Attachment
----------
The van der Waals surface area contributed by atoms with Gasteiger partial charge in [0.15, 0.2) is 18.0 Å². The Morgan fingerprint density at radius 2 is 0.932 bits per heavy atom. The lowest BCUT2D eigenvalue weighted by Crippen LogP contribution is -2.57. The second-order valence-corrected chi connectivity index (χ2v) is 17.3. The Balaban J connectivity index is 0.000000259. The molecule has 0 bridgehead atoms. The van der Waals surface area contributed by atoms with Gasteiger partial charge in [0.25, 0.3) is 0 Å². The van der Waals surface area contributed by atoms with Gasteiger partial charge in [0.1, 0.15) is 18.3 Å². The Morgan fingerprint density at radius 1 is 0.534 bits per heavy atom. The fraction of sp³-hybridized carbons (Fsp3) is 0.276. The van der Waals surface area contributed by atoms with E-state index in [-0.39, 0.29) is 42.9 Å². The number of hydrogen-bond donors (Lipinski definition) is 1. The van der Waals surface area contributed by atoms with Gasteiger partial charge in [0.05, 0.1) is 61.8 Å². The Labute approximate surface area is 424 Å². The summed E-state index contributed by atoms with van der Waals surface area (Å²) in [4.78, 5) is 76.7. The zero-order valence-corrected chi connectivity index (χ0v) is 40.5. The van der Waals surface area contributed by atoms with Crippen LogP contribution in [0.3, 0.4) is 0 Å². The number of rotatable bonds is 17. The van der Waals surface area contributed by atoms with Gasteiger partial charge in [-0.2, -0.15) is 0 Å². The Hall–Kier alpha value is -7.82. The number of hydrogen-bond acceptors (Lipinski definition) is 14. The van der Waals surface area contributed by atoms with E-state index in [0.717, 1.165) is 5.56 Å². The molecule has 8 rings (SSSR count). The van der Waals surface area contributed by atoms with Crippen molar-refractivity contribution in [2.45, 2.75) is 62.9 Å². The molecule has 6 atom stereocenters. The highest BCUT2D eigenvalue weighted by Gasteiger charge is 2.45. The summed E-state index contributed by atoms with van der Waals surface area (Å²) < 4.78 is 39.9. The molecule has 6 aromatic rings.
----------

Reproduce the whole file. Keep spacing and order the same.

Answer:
The van der Waals surface area contributed by atoms with Gasteiger partial charge in [0.15, 0.2) is 18.0 Å². The Morgan fingerprint density at radius 2 is 0.932 bits per heavy atom. The lowest BCUT2D eigenvalue weighted by Crippen LogP contribution is -2.57. The second-order valence-corrected chi connectivity index (χ2v) is 17.3. The Balaban J connectivity index is 0.000000259. The molecule has 0 bridgehead atoms. The van der Waals surface area contributed by atoms with Gasteiger partial charge in [0.25, 0.3) is 0 Å². The van der Waals surface area contributed by atoms with Gasteiger partial charge in [0.1, 0.15) is 18.3 Å². The Morgan fingerprint density at radius 1 is 0.534 bits per heavy atom. The fraction of sp³-hybridized carbons (Fsp3) is 0.276. The van der Waals surface area contributed by atoms with E-state index in [-0.39, 0.29) is 42.9 Å². The number of hydrogen-bond donors (Lipinski definition) is 1. The van der Waals surface area contributed by atoms with Gasteiger partial charge in [0.05, 0.1) is 61.8 Å². The Labute approximate surface area is 424 Å². The summed E-state index contributed by atoms with van der Waals surface area (Å²) in [4.78, 5) is 76.7. The zero-order valence-corrected chi connectivity index (χ0v) is 40.5. The van der Waals surface area contributed by atoms with Crippen LogP contribution in [0.3, 0.4) is 0 Å². The number of rotatable bonds is 17. The van der Waals surface area contributed by atoms with Gasteiger partial charge in [-0.2, -0.15) is 0 Å². The Hall–Kier alpha value is -7.82. The number of hydrogen-bond acceptors (Lipinski definition) is 14. The van der Waals surface area contributed by atoms with E-state index in [0.717, 1.165) is 5.56 Å². The molecule has 8 rings (SSSR count). The van der Waals surface area contributed by atoms with Crippen molar-refractivity contribution in [2.45, 2.75) is 62.9 Å². The molecule has 6 atom stereocenters. The highest BCUT2D eigenvalue weighted by Gasteiger charge is 2.45. The summed E-state index contributed by atoms with van der Waals surface area (Å²) < 4.78 is 39.9. The molecule has 6 aromatic rings.